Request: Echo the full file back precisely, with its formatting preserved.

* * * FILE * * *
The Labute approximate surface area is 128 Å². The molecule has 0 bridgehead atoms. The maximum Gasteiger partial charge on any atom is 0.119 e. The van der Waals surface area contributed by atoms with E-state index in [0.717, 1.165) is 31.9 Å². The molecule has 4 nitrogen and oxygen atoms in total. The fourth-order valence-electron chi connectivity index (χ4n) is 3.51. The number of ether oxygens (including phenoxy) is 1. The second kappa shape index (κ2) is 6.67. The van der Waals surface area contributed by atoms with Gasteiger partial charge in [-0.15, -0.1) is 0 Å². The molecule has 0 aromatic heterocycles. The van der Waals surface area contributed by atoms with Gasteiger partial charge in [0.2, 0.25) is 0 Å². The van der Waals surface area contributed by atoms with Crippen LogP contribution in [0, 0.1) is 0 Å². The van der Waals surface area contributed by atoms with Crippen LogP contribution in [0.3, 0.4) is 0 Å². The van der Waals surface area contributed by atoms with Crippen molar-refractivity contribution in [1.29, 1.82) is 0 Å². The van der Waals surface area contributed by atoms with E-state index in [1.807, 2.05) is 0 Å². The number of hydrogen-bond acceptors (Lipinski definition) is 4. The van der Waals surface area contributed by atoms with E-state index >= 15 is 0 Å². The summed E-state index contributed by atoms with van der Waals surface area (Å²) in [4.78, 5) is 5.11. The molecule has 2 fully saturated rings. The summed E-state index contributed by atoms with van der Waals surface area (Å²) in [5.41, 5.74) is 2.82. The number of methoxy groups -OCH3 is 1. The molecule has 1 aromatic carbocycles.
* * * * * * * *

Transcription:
The Labute approximate surface area is 128 Å². The molecule has 0 bridgehead atoms. The maximum Gasteiger partial charge on any atom is 0.119 e. The van der Waals surface area contributed by atoms with E-state index in [0.717, 1.165) is 31.9 Å². The molecule has 4 nitrogen and oxygen atoms in total. The fourth-order valence-electron chi connectivity index (χ4n) is 3.51. The number of ether oxygens (including phenoxy) is 1. The second kappa shape index (κ2) is 6.67. The van der Waals surface area contributed by atoms with Gasteiger partial charge in [-0.15, -0.1) is 0 Å². The molecule has 0 aromatic heterocycles. The van der Waals surface area contributed by atoms with Gasteiger partial charge in [0.2, 0.25) is 0 Å². The van der Waals surface area contributed by atoms with Crippen LogP contribution in [0, 0.1) is 0 Å². The van der Waals surface area contributed by atoms with Crippen LogP contribution in [0.3, 0.4) is 0 Å². The van der Waals surface area contributed by atoms with Crippen molar-refractivity contribution in [1.29, 1.82) is 0 Å². The van der Waals surface area contributed by atoms with E-state index in [1.807, 2.05) is 0 Å². The number of hydrogen-bond acceptors (Lipinski definition) is 4. The van der Waals surface area contributed by atoms with E-state index >= 15 is 0 Å². The summed E-state index contributed by atoms with van der Waals surface area (Å²) in [4.78, 5) is 5.11. The molecule has 2 fully saturated rings. The summed E-state index contributed by atoms with van der Waals surface area (Å²) in [5.41, 5.74) is 2.82. The number of methoxy groups -OCH3 is 1. The molecule has 1 aromatic carbocycles.